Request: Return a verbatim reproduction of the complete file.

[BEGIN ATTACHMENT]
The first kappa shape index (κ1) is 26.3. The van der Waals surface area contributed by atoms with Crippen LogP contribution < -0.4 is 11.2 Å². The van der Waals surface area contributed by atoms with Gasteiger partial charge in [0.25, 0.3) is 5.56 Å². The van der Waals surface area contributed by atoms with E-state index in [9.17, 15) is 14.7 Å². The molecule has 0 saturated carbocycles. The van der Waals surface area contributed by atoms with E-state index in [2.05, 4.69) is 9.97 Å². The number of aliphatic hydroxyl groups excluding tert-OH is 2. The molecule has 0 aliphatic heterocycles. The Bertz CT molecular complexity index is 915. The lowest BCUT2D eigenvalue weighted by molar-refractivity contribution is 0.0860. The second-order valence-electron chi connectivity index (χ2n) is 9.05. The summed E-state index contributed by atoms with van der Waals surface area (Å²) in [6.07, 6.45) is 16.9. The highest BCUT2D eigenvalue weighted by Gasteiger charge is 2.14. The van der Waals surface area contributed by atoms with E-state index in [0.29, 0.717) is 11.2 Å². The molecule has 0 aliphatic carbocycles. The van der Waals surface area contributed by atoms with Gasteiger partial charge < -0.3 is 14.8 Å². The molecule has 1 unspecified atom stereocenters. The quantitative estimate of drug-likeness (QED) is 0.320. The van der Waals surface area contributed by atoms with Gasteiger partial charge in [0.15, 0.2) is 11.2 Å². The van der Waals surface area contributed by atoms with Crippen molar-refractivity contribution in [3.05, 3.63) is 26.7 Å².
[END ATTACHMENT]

The first kappa shape index (κ1) is 26.3. The van der Waals surface area contributed by atoms with Crippen LogP contribution < -0.4 is 11.2 Å². The van der Waals surface area contributed by atoms with Gasteiger partial charge in [0.25, 0.3) is 5.56 Å². The van der Waals surface area contributed by atoms with E-state index in [9.17, 15) is 14.7 Å². The molecule has 0 saturated carbocycles. The van der Waals surface area contributed by atoms with E-state index in [2.05, 4.69) is 9.97 Å². The number of aliphatic hydroxyl groups excluding tert-OH is 2. The molecule has 0 aliphatic heterocycles. The Bertz CT molecular complexity index is 915. The lowest BCUT2D eigenvalue weighted by molar-refractivity contribution is 0.0860. The second-order valence-electron chi connectivity index (χ2n) is 9.05. The summed E-state index contributed by atoms with van der Waals surface area (Å²) in [6.07, 6.45) is 16.9. The highest BCUT2D eigenvalue weighted by Gasteiger charge is 2.14. The van der Waals surface area contributed by atoms with E-state index in [0.29, 0.717) is 11.2 Å². The molecule has 0 aliphatic carbocycles. The van der Waals surface area contributed by atoms with Gasteiger partial charge < -0.3 is 14.8 Å². The molecule has 1 unspecified atom stereocenters. The quantitative estimate of drug-likeness (QED) is 0.320. The van der Waals surface area contributed by atoms with Gasteiger partial charge in [0.15, 0.2) is 11.2 Å². The van der Waals surface area contributed by atoms with Crippen molar-refractivity contribution in [3.05, 3.63) is 26.7 Å².